|dc.description.abstract||The identification of factors limiting the recovery of threatened bird species is an area of significant research in New Zealand, where high levels of endemism make protection of threatened species extremely important. Predation by introduced mammals is often assumed to be the most important limiting factor for populations of threatened bird species, and a number of methods have been developed and implemented to deal with predators. Pest-management operations have a long history of success in NZ, but can also have unexpected consequences for non-target species. The three most common mainland pest-management measures are trapping, poisoning, and predator-exclusion fencing. My study used the South Island robin (Petroica australis) as a model to investigate the costs and benefits of three predator control operations over a period of six years at three independent sites in Dunedin, NZ: Silverstream, where rodent trapping occurs; Silver Peaks, the site of an aerially dispersed cereal-bait 1080 operation with pre-feed; and Orokonui, a predator-free sanctuary. Chew track cards were used to track changes in relative abundances of ship rats (Rattus rattus), mice (Mus musculus), and brushtail possums (Trichosurus vulpecula) at Silverstream and Silver Peaks over the period of 2011 to 2014. I monitored known robin pairs and single birds at all sites over the 2013/14 and 2014/15 summer breeding periods and combined this with previous monitoring data to track changes in annual adult robin survival and juvenile and adult robin recruitment rates, as well as robin nesting success. I also filmed nest sites at Silverstream to determine nest predators (nests were not filmed at Silver Peaks due to nests being too high to access). Trapping was effective in reducing ship rat relative abundance, although possum relative abundance increased in parallel. Poisoning resulted in significant initial decreases of all monitored species. However, this was short-lived, with abundances of all monitored robin predators exceeding pre-operational numbers within a year, this being an outcome that has been observed in previous studies. Orokonui displayed high values for all robin metrics except adult recruitment. Silver Peaks displayed comparatively low rates of adult survival, high rates of adult recruitment, moderate rates of juvenile recruitment, and low rates of nesting success. Silverstream displayed high rates of adult survival and recruitment, but low rates of juvenile recruitment and nesting success. No significant differences in adult survival were detected between sexes, and no significant differences in nesting success were detected between incubation and nestling stages. Predation, especially by stoats, was found to be the primary limiting factor affecting nesting success, although no other metrics were thought to be significantly affected by predation. Some evidence for masking of competition effects by predation is presented.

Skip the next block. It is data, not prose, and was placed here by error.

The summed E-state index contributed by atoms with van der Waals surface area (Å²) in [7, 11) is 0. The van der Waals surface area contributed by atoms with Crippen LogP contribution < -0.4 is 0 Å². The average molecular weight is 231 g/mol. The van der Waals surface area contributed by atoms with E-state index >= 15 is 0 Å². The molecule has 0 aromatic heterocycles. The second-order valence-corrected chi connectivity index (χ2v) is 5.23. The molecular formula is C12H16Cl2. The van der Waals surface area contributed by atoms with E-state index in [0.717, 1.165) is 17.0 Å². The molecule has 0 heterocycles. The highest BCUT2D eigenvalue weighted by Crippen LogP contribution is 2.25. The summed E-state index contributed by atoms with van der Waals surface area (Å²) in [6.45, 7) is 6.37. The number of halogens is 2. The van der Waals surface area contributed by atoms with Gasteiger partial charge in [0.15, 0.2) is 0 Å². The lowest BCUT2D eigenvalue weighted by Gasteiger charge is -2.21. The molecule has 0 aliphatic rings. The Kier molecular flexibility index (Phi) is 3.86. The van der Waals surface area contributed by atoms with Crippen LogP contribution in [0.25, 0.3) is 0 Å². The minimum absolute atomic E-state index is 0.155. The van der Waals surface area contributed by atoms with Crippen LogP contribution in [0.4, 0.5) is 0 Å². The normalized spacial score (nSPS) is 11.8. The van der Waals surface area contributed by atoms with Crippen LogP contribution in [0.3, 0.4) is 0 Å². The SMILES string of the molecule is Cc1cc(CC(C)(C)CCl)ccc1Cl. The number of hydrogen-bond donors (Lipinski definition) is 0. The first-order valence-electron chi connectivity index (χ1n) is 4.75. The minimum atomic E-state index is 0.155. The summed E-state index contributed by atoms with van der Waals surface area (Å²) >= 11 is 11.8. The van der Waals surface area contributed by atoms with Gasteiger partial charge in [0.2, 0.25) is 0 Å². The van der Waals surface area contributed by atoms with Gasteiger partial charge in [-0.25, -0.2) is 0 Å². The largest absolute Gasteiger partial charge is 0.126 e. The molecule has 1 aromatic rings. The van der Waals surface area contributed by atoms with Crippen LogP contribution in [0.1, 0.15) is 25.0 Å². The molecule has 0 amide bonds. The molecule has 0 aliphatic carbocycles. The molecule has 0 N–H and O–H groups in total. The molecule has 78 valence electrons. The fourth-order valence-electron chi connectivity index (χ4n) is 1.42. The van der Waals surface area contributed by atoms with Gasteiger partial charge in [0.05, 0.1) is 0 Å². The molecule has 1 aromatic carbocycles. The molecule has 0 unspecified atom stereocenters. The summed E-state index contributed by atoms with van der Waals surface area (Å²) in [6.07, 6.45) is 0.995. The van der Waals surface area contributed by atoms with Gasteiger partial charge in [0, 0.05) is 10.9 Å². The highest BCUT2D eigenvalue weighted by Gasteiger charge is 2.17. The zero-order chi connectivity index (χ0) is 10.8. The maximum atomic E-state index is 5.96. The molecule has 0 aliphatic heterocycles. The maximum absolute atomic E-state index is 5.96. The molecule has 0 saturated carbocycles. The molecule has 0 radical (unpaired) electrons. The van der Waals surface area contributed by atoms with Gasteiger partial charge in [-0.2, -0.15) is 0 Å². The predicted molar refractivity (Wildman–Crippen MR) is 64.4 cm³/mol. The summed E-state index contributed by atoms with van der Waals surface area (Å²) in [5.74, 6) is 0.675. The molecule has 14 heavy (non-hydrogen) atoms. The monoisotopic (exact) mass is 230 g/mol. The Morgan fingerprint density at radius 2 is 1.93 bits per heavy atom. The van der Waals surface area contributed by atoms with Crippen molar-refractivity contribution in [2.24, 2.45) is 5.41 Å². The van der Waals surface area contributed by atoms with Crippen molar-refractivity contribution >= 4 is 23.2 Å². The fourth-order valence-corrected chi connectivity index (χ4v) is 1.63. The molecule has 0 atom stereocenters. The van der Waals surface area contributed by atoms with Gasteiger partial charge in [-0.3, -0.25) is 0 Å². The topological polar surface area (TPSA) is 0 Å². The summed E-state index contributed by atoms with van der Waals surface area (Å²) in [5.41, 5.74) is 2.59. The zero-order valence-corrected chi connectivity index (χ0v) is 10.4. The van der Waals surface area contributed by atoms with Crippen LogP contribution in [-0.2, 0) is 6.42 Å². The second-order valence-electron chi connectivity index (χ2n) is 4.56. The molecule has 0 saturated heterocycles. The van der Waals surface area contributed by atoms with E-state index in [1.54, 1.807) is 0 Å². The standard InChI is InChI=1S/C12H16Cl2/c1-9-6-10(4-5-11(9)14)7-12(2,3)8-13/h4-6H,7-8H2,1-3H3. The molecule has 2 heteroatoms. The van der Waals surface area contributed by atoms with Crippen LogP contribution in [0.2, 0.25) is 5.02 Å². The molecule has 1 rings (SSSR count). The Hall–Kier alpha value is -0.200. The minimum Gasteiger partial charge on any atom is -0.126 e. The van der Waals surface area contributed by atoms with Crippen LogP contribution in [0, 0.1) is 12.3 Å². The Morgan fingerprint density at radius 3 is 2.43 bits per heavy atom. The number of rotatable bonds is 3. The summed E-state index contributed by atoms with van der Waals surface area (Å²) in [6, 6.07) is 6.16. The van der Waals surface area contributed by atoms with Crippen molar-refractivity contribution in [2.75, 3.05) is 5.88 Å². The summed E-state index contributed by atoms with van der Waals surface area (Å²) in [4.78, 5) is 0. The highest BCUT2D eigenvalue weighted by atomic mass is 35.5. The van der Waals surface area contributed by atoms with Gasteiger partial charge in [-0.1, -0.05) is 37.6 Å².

The results of this thesis provide key insights into the efficacy of management for South Island robins as well as knowledge of the effects and interactions of predation and competition on a native bird species. This will be useful in future research and management strategies, helping better tailor predator-control regimes to target problem species, enabling rapid recovery of valuable species and preservation of New Zealand’s unique fauna and flora.||